The best places to eat delicious Caribbean food are in the Caribbean. Failing that, urban cities with large Caribbean diaspora populations in the United States, Canada, and the United Kingdom are a sure bet to find a good number of Caribbean restaurants. In London which has the largest concentration of Caribbean people in the United Kingdom, one of the best restaurants for Caribbean food is Levi Roots Caribbean Smokehouse which recently celebrated its one-year anniversary. Located in Westfield Shopping Center the largest in Europe with 300+ stores, Levi Roots Caribbean Smokehouse, the latest venture under the growing Levi Roots brand with reggae reggae sauce, serves up a traditional range of full-flavored and aromatic Caribbean dishes inspired by Levi Root’s Jamaican heritage in a casual yet chic environment.
The range of Caribbean dishes served up at Levi Roots Caribbean Smokehouse many of which I sampled at the recently held Caribbean Bloggers Week London Meetup includes Jamaican ackee and saltfish, Bajan fish cakes, Martinique coconut chicken curry, chicken patty with traditional Coco bread, and Jamaican jerk chicken based with Reggae Reggae Sauce which launched Levi Roots global brand. For dessert, there is also a wide range including Calypso rum cake, pineapple & chili upside-down cake, and my favorite Levi’s ginger & pecan brownie which is served up with chocolate sauce and vanilla ice cream. All very delicious in combination with one of the Caribbean cocktails my favorite being the Reggae Rum Punch made with a blend of Wray & Nephew overproof rum, fresh orange, pineapple, lime juice, and strawberry syrup.
Based on the success of this first Levi Roots Caribbean Smokehouse which takes pride in offering its staff a fair not just minimum London wage, plans are in the works for what Levi Roots calls a second rastaurant, not a restaurant. The goal ultimately is to take Levi Roots Caribbean Smokehouse nationwide and eventually international, no doubt offering up simple as well as complex and flavorful Caribbean food.
So how did it all start for Levi Roots born 1958 in a tiny little village in Clarendon, Jamaica? Well, the march to national, and ultimately global Caribbean food brand began in 2006 when in exchange for a 40% stake in his business, Levi Roots successfully secured at £50,000 investment for his Reggae Reggae Sauce on Britain’s Dragon’s Den despite a shaky pitch. With the help of Dragons Peter Jones and Richard Farleigh, he then got a major distribution deal with Sainsbury’s supermarket for the sauce learned from his grandmother in Jamaica and perfected at his London home in Brixton and made initially famous in the 1990s at Notting Hill Carnivals.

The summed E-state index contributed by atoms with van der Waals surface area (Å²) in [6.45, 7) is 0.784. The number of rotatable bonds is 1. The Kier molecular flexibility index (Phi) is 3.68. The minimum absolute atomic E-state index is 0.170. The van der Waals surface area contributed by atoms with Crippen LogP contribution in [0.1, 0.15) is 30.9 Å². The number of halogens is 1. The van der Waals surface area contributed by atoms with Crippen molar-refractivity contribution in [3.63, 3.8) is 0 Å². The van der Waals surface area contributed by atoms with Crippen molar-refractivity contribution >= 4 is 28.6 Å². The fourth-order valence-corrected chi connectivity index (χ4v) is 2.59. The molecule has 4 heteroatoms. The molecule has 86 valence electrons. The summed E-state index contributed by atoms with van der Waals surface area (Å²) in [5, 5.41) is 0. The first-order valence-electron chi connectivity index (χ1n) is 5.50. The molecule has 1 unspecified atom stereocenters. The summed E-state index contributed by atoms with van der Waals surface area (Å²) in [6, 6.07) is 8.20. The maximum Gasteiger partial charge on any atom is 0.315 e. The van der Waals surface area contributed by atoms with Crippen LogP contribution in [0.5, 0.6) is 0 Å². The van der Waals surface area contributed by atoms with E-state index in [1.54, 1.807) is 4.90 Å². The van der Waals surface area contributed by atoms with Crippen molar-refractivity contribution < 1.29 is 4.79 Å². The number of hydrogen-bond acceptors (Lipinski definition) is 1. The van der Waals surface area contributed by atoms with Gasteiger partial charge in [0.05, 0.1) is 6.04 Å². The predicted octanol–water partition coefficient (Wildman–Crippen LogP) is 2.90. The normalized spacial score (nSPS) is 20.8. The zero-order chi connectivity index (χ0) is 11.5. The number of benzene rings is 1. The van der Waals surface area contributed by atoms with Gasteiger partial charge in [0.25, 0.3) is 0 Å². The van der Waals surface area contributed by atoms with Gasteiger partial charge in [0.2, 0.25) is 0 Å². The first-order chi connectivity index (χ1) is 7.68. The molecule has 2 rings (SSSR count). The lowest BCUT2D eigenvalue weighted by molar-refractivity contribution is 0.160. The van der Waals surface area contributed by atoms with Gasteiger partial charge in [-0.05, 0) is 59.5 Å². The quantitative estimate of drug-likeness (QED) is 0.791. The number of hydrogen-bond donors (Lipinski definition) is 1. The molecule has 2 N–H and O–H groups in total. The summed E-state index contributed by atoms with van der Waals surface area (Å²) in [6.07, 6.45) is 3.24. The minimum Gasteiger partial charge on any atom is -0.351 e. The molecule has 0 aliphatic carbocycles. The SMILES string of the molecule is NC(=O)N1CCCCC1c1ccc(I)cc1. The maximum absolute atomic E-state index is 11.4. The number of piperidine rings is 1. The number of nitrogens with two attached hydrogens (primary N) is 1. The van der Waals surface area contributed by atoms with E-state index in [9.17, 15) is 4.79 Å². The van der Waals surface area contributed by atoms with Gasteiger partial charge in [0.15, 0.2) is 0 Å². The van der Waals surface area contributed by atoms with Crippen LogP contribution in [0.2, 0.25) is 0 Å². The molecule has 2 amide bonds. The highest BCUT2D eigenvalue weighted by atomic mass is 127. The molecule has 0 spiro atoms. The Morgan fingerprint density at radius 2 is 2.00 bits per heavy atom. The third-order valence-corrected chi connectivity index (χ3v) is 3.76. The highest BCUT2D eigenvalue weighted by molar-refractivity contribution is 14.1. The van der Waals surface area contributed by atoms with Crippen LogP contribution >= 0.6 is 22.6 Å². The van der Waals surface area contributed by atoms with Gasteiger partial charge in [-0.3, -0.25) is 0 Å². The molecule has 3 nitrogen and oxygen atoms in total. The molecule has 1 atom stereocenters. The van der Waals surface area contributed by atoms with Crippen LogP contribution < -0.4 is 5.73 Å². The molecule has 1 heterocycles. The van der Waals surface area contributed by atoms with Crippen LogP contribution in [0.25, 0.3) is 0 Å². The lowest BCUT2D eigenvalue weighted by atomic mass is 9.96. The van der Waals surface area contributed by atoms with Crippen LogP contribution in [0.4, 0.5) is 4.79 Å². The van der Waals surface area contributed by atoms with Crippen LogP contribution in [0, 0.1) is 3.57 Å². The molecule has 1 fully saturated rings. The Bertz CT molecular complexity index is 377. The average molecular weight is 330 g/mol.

Marketed with Levi Root’s mantra for success, “put some music in your food,” the Reggae Reggae Sauce made with a mix of peppers, herbs and spices became an instant hit. Now there is a whole range of Levi Roots food products beyond the sauces all infused with Caribbean flavors including ready meals, snacks, desserts, and soft drinks. Beyond selling these licensed Levi Roots products in all major supermarkets, the brand has also forged successful partnerships with household fast-food restaurant brands such as Domino’s Pizza, KFC, and Subway.
Promoting Reggae Reggae Sauce and ultimately Caribbean food which is finally gaining in popularity also lead to Levi Roots hosting an internationally broadcast BBC television series Caribbean Food Made Easy and publishing a Caribbean cookbook of the same name. In total, Levi Roots has published six Caribbean cookbooks with the other five being 1) Sweets, 2) Levi Roots Food for Friends, 3) Spice It Up. Levi Roots, 4) Levi Roots’ Reggae Reggae Cookbook and 5) Grill It with Levi: 101 Reggae Recipes for Sunshine and Soul. Levi Roots has also released a few reggae-infused albums all of which have helped him to build a successful Caribbean food brand that is having global reach and influence.
UPDATE: On June 25th, 2019, Levis Roots posted a message on Twitter to indicate that the Levi Roots Caribbean Steakhouse has closed. Understandable due to the failure rate with restaurants but still rather disappointing as was really hoping that the restaurant would take off and become a chain through the United Kingdom and even further afield.
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